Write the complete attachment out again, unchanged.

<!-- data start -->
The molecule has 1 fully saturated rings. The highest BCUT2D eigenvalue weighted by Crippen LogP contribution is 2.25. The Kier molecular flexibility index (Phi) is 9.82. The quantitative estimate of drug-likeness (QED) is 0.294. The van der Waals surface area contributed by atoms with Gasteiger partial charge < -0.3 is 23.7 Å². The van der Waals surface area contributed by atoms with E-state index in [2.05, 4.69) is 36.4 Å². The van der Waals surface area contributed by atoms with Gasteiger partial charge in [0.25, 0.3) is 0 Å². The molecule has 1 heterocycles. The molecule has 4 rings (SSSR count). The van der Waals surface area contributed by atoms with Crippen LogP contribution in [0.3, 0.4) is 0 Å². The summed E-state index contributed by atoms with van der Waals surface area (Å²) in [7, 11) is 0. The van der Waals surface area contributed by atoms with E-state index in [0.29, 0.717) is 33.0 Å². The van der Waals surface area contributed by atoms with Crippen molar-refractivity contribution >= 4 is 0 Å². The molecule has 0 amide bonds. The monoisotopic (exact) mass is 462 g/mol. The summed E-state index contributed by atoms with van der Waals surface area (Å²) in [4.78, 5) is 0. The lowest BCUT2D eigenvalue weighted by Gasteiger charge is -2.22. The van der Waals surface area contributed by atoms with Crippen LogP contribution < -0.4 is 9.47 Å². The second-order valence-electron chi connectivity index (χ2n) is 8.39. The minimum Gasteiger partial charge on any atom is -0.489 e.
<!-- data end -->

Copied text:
The molecule has 1 fully saturated rings. The highest BCUT2D eigenvalue weighted by Crippen LogP contribution is 2.25. The Kier molecular flexibility index (Phi) is 9.82. The quantitative estimate of drug-likeness (QED) is 0.294. The van der Waals surface area contributed by atoms with Gasteiger partial charge < -0.3 is 23.7 Å². The van der Waals surface area contributed by atoms with E-state index in [2.05, 4.69) is 36.4 Å². The van der Waals surface area contributed by atoms with Gasteiger partial charge in [0.25, 0.3) is 0 Å². The molecule has 1 heterocycles. The molecule has 4 rings (SSSR count). The van der Waals surface area contributed by atoms with Crippen LogP contribution in [0.3, 0.4) is 0 Å². The summed E-state index contributed by atoms with van der Waals surface area (Å²) in [7, 11) is 0. The van der Waals surface area contributed by atoms with E-state index in [0.29, 0.717) is 33.0 Å². The van der Waals surface area contributed by atoms with Crippen molar-refractivity contribution >= 4 is 0 Å². The molecule has 0 amide bonds. The monoisotopic (exact) mass is 462 g/mol. The summed E-state index contributed by atoms with van der Waals surface area (Å²) in [4.78, 5) is 0. The lowest BCUT2D eigenvalue weighted by Gasteiger charge is -2.22. The van der Waals surface area contributed by atoms with Crippen LogP contribution < -0.4 is 9.47 Å². The second-order valence-electron chi connectivity index (χ2n) is 8.39. The minimum Gasteiger partial charge on any atom is -0.489 e.